Op Eds

Nothing Matters. Everything Matters.


“Utterly meaningless! Everything is meaningless!”

Those words could’ve been spoken yesterday, perhaps by a cynical citizen or an apprehensive Harvard student grappling with the latest campus crisis, or even by me, a jaded former president of the College’s largest political organization. But they are actually the opening verses of the millenia-old biblical Book of Ecclesiastes.

Amid the myriad intractable quandaries our community has recently faced — diversity in higher education, the Israel-Hamas war, and freedom of speech, to name a few — such ancient dejection has frequently occupied my mind.

As a senior, I’ve contemplated these concerns alongside more existential questions: What do we do with our lives, and can we really make a difference in the world?


Given recent events, it wouldn’t be unreasonable to conclude that we cannot: Protests extend into impasses or are met with diluted promises and administrative hardball. Attempts to exchange ideas end in offense and disappointment. Our own democracy stimulates conflict and treats civilians like collateral damage despite domestic discontent.

Caught in a loop of vanity and complicity, how do we engage in a world that seems to take two steps back for every step forward?

One option might be to focus on education and conversation. The more we know about this complicated world and hear competing ideas for improving it, the more equipped we’ll be to spearhead that improvement, right?

In recent months, this model — education as progress — has seemed to be Harvard’s modus operandi. When defusing the pro-Palestinian encampment in Harvard Yard this month, interim Harvard President Alan M. Garber ’76 committed first to discussing “academic matters” with protestors, and administrators have repeated that University affiliates hold a “shared responsibility” to create a campus climate safe for “reasoned dissent” and “true and meaningful dialogue.”

Certainly, learning and discoursing have immense value, but without follow-through, they’re unsatisfying — necessary but insufficient. My four years as a member and, eventually, president of the Harvard Kennedy School Institute of Politics taught me this. Repeatedly, feedback we got from peers called for less instruction and more doing; fewer speaker events and more service. Our students were acutely aware that, in the words of philosopher-scientist Herbert Spencer, “the great aim of education is not knowledge but action.”

Fulfilling that aim, though, is no simple task. First, fully grasping complex issues is usually costly and inconvenient, and after performing the work of gaining real understanding, we can trick ourselves into thinking the mandate for action ends there.

Second, history teaches us that old solutions often create new problems: Independent of all our toil, the world is still broken. Suddenly, we are back where we started, disconcerted by but impotent against the somber realization that every action we take just might be meaningless.

This is not an uncommon view: The IOP’s Spring 2024 Harvard Youth Poll of 18 to 29-year-olds nationwide found that young Americans are disillusioned, with 41 percent saying they don’t believe their vote will make a difference in the 2024 election. A 2022 Pew Research poll found that citizen majorities in several countries worldwide, including more than two thirds of American adults, think their political systems disable them from impacting politics.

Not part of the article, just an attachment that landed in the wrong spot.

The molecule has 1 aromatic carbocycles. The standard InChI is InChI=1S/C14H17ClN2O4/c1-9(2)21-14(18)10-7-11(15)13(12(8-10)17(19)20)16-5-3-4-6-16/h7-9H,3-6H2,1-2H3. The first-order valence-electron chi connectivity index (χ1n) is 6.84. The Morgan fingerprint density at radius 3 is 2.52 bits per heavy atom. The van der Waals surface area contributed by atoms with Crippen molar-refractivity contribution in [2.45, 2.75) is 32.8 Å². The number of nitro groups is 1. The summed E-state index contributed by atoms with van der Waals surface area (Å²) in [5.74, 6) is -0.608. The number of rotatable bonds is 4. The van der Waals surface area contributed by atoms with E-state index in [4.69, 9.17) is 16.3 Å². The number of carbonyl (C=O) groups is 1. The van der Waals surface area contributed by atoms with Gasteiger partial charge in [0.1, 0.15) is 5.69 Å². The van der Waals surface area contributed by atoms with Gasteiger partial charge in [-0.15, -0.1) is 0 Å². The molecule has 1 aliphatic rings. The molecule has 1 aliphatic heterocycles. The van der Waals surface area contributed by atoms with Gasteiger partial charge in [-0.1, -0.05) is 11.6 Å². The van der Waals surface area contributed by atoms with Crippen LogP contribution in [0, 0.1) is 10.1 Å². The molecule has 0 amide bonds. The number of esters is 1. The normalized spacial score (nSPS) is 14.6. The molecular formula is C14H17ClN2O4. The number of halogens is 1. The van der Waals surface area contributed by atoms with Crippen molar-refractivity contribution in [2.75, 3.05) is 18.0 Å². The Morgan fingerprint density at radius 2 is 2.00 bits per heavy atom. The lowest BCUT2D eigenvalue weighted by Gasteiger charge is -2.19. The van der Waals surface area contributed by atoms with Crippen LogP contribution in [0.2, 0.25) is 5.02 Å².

Such feelings of futility are neither new nor dependent on social standing: In about 950 BCE, one of antiquity’s most powerful kings wrote the grim, nearly defeatist lines with which I started this piece. The seemingly broken link between people’s actions and good outcomes does not discriminate.

To discern why we feel this way, it’s helpful to ask: What is “good?” If goodness is perfection — perfect liberation, perfect justice, perfect equity — then yes, most actions, careers, or movements likely won’t create a good world. And how big is the world that we’re trying to fix? The fact that no one has yet succeeded in saving all of it can be debilitating.

However, when we redefine our metrics for efficacy, action becomes more tenable. As I learned in “Making Change When Change is Hard,” a general education course taught by Cass R. Sunstein ’75, former President Barack H. Obama did just that, motivating his team with the mantra: “better is good.”

Perfection need not be the only objective. Instead, good might also just be an improvement on yesterday for one specific community. In classic Ec10 style, maybe the measure of meaning is on the margin.

A world free from social, economic, and political ills is probably unattainable, and to suggest otherwise is to be blindly optimistic and incognizant of history’s nonlinear trajectory. More importantly, by aiming for perfection, we set ourselves up for speedy disenchantment when the future lets us down.

But that doesn’t mean we should lose sight of our ideals. If “better is good,” then our work, our advocacy, even our education all have potency, because it is easier to make the world better than to make the world perfect.

Easier, though, does not mean easy. The “arc of the moral universe” cannot “bend toward justice,” as Martin Luther King Jr. once said, if we don’t push it with force and conviction.

Former U.S. President John F. Kennedy ’40 — the IOP’s namesake — perfectly captured this sentiment in his address on the moon landing, explaining that we choose to pursue our goals for a better world “not because they are easy but because they are hard.”

Hard is still possible. Hard is meaningful. Hard things are what we did to get here. They are what we will continue doing once we leave.

Amen H. Gashaw ’24 was the president of the Institute of Politics in 2023.